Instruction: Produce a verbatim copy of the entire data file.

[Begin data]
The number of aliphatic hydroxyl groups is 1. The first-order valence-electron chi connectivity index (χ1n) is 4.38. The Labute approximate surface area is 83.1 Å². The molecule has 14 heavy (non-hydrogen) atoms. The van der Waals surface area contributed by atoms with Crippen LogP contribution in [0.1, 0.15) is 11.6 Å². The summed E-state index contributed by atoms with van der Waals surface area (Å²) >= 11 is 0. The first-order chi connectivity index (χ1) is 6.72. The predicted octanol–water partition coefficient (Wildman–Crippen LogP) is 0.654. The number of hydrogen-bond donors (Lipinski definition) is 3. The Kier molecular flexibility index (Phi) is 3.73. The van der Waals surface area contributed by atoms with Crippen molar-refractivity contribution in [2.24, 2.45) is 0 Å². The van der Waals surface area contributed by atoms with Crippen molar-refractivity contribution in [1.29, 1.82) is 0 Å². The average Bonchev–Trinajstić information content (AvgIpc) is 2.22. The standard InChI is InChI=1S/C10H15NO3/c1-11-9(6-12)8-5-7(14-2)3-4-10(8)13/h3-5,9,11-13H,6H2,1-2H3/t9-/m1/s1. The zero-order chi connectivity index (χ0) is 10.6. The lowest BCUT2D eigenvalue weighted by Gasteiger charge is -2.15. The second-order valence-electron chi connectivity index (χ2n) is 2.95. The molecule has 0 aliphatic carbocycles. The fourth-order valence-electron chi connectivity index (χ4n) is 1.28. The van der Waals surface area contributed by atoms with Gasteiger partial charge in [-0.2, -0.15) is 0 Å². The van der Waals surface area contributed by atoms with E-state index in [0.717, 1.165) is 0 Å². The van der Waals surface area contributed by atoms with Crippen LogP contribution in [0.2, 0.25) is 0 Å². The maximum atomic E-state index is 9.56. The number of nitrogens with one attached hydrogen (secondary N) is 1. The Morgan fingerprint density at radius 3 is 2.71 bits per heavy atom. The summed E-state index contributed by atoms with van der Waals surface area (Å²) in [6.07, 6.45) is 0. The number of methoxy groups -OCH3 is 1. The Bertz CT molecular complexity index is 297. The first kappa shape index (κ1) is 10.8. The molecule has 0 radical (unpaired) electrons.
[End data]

The number of aliphatic hydroxyl groups is 1. The first-order valence-electron chi connectivity index (χ1n) is 4.38. The Labute approximate surface area is 83.1 Å². The molecule has 14 heavy (non-hydrogen) atoms. The van der Waals surface area contributed by atoms with Crippen LogP contribution in [0.1, 0.15) is 11.6 Å². The summed E-state index contributed by atoms with van der Waals surface area (Å²) >= 11 is 0. The first-order chi connectivity index (χ1) is 6.72. The predicted octanol–water partition coefficient (Wildman–Crippen LogP) is 0.654. The number of hydrogen-bond donors (Lipinski definition) is 3. The Kier molecular flexibility index (Phi) is 3.73. The van der Waals surface area contributed by atoms with Crippen molar-refractivity contribution in [2.24, 2.45) is 0 Å². The van der Waals surface area contributed by atoms with Crippen molar-refractivity contribution in [1.29, 1.82) is 0 Å². The average Bonchev–Trinajstić information content (AvgIpc) is 2.22. The standard InChI is InChI=1S/C10H15NO3/c1-11-9(6-12)8-5-7(14-2)3-4-10(8)13/h3-5,9,11-13H,6H2,1-2H3/t9-/m1/s1. The zero-order chi connectivity index (χ0) is 10.6. The lowest BCUT2D eigenvalue weighted by Gasteiger charge is -2.15. The second-order valence-electron chi connectivity index (χ2n) is 2.95. The molecule has 0 aliphatic carbocycles. The fourth-order valence-electron chi connectivity index (χ4n) is 1.28. The van der Waals surface area contributed by atoms with Gasteiger partial charge in [-0.2, -0.15) is 0 Å². The van der Waals surface area contributed by atoms with E-state index in [0.717, 1.165) is 0 Å². The van der Waals surface area contributed by atoms with Crippen LogP contribution in [0.2, 0.25) is 0 Å². The maximum atomic E-state index is 9.56. The number of nitrogens with one attached hydrogen (secondary N) is 1. The Morgan fingerprint density at radius 3 is 2.71 bits per heavy atom. The summed E-state index contributed by atoms with van der Waals surface area (Å²) in [6.07, 6.45) is 0. The number of methoxy groups -OCH3 is 1. The Bertz CT molecular complexity index is 297. The first kappa shape index (κ1) is 10.8. The molecule has 0 radical (unpaired) electrons.